Amazon, the largest non-iPad Tablet supplier

Amazon TabletNo one’s quite sure what Amazon is up to, but the bets are on the release of two full tablets. It is quite possible we will see the shipping of more than 1 million tablet PC’s from in September, which launches it into first place as the largest supplier of tablets that are not iPads. In addition, Amazon is rumored to be ordering 2 million touch-panel displays between August and September.

This certainly comes as a huge surprise. Amazon has no indication on their site of preparing any kind of tablet product, Rather, they have invested their energies into the promotion and sales of their e-readers, the Kindle and Kindle 2.

If Coyote and Hollywood (the code names for the anticipated tablets) are real, they would both have Nvidia brains. BGR tech site suggested the dual-core Tegra 2 would provide the backbone to the Coyote tablet. Meanwhile, Hollywood would be the bigger brother, with a quadcore T30 Kal-El CPU. In effect, it would run 5 times faster than the Coyote. These are still just rumors, of course.

However, the Computex Trade Show in May was graced with the presentation of a quadcore Kal-El processor prototype tablet, proving the concept. As for the Tegra 2, it already powers LG Optimus, Asus Transformer, and Samsung Galaxy Tab.

If indeed Amazon is entering the tablet market, they will face stiff competition. Apple is set to supply 14 or 15 million units, a big jump from last year’s 11 million. Android-based tablets would amount to another 6 to 7 million. Amazon is expected to produce 1.2 million of its product, whatever it will be. By contrast, the Acer Iconia A500 tablet will see only 900,000 units available to begin with.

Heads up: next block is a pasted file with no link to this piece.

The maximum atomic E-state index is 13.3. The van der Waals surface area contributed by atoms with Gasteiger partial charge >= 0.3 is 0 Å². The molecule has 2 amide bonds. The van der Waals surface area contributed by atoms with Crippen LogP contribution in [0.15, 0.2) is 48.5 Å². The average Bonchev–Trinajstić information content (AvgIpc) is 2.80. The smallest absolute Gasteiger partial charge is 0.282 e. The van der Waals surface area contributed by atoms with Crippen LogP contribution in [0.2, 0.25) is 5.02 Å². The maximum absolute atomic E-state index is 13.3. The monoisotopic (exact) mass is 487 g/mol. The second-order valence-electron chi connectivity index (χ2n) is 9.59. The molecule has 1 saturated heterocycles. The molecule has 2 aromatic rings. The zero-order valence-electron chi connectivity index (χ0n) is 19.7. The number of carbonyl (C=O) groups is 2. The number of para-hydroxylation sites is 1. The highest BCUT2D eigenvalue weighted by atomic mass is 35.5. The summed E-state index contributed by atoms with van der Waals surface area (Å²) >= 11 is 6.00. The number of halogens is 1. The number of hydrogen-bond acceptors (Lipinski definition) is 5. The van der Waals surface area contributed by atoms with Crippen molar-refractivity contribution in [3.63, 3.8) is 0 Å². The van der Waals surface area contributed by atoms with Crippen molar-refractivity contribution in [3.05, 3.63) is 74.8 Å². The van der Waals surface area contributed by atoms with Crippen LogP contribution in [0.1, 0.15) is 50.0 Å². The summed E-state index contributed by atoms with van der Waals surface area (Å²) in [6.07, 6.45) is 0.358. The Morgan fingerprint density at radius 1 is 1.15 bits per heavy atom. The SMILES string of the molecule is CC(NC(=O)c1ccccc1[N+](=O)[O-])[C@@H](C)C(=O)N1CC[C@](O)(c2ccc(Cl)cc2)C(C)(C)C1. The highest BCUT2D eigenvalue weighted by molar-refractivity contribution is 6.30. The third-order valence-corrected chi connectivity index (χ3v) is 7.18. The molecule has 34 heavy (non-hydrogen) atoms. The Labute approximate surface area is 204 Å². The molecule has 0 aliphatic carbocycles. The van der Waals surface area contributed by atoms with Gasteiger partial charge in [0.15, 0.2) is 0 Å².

DigiTimes went further in their article by calculating the Motorola Xoom, Dell Streak, and the HTC Flyer each squeaking in under half a million. They did not show results for the WebOS HP TouchPad.

It is clear something is afoot at Amazon, but another guess is that they are preparing a unit to compete with the Barnes & Noble Nook, which is technically an e-reader mounted with a browser. Along with the presence of Android, the Nook could be classified as a near cousin of the tablet PC. The appeal, though, is that the price comes in at half the price of a tablet, somewhere near $250. The low price point has established the Nook as a clear leader in the e-reader market. A third of all e-readers sold in the first quarter of 2011 were Nooks, out of 3.3 million.

J. Gold Associates’ analyst, Jack Gold indicated Amazon might be swapping out its e-ink on the Kindle for a straight LCD display. They are also likely replacing their proprietary OS with Android. All this aside, though, it is not such a stretch to say that Amazon could handle a shipment of 1.2 million of whatever it is, particularly in light of their past successes with the Kindles.

Sources: Computerworld, DigiTimes

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